KUALA LUMPUR: Malaysia will be among several countries around the globe that might receive vaccines against Covid-19 by the end of next year.
Malaysian Public Health Physicians’ Association president Datuk Dr Zainal Ariffin Omar said this was now a possibility following the government’s plan to join Covax – the Covid-19 Global Vaccine Access Plan.
He said by being a part of the initiative – established to accelerate the development and manufacture of Covid-19 vaccines – it also enabled Malaysia to obtain vaccines at an affordable price.
“The government made the right move to be a part of this commitment that supports knowledge-sharing and guarantees fair and equitable access to a vaccine by pooling purchasing power from participating countries across a range of candidate vaccines.
“Covax ensures countries are involved in the global race to find a vaccine against the pandemic.
“Malaysia has for long been very supportive towards the World Health Organisation (WHO). We were among the few early nations to join in many of the WHO’s initiatives. It was quite surprising to see Malaysia not being part of Covax earlier.
“Malaysia has now announced that it will join Covax after the closing date (Sept 18), a move that should be lauded and supported,” he told the New Straits Times.
Covax is co-led by the Coalition for Epidemic Preparedness Innovations (CEPI), Global Alliance for Vaccine and Immunisation (Gavi), and WHO – working in partnership with developed and developing country vaccine manufacturers.
On Sept 19, the Science, Technology and Innovation Ministry said the government planned to procure supplies for the inoculation against the novel coronavirus when it becomes available.
It added that the government was in the midst of negotiating terms with Gavi.
Dr Zainal said Covax was designed to discourage national governments from hoarding Covid-19 vaccines and to focus on first vaccinating the high-risk population in every country.
This, he said, would allow populations in every country, particularly the most vulnerable (health workers, the elderly and those with pre-existing conditions) access to a vaccine regardless of their economic affordability.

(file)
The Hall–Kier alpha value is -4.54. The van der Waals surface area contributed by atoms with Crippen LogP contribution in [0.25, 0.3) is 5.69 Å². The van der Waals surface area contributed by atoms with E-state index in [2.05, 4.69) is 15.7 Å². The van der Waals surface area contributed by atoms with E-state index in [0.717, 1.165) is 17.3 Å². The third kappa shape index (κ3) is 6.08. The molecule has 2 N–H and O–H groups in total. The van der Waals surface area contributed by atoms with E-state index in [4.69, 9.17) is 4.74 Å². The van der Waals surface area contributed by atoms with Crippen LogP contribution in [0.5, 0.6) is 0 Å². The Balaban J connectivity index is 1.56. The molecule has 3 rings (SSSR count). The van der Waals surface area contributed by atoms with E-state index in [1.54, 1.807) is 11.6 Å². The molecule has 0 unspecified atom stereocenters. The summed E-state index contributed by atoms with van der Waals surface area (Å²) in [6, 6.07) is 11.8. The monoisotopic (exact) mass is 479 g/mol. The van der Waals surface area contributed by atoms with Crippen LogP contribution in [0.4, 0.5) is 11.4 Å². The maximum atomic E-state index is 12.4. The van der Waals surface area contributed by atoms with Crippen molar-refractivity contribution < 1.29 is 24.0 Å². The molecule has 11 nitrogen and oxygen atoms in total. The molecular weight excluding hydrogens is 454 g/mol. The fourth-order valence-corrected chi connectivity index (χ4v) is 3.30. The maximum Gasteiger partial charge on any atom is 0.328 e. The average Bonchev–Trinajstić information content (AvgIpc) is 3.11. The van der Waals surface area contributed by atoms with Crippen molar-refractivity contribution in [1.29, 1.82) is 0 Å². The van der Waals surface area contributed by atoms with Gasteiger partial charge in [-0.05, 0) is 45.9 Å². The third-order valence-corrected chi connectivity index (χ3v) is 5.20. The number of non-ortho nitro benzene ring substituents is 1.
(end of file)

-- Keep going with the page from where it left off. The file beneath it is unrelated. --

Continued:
“Equal access to a vaccine is crucial in the fight against the deadly disease and in recovering from the pandemic.
“It (Covax) also prevents price and supply manipulation and discrimination as some countries could have taken steps to directly secure supplies with bilateral transactions with single manufacturer or producing country.
“It is the only way to mitigate public health and economic impact of the pandemic. We can anticipate the vaccines to be ready for the hight risk group by next year and for wider distribution by mid-2021.”
As of the deadline of Sept 18 (to join Covax), 172 countries including 76 high-income countries and 92 poor nations had joined Covax, and the list includes Singapore, Cambodia, Indonesia, Laos, Myanmar, the Philippines, and Vietnam.
According to WHO, the nine candidate vaccines that were currently being evaluated for inclusion in the Covax Facility include two from China, two from the United States, one from South Korea, one from the United Kingdom and Northern Ireland and one global, multi-manufacture partnership.
Two of these are in Phase 1 trials, two are tech transfers and the remainder are at the discovery stage, it wrote on its website.
It said the goal of Covax was to deliver two billion doses of safe, effective vaccines that have passed regulatory approval and/or WHO prequalification by the end of 2021.
“These vaccines will be offered equally to all participating countries, proportional to their population, initially prioritising healthcare workers, then expanding to cover vulnerable groups.
“Further doses will then be made available based on country need, vulnerability and Covid-19 threat,” it wrote.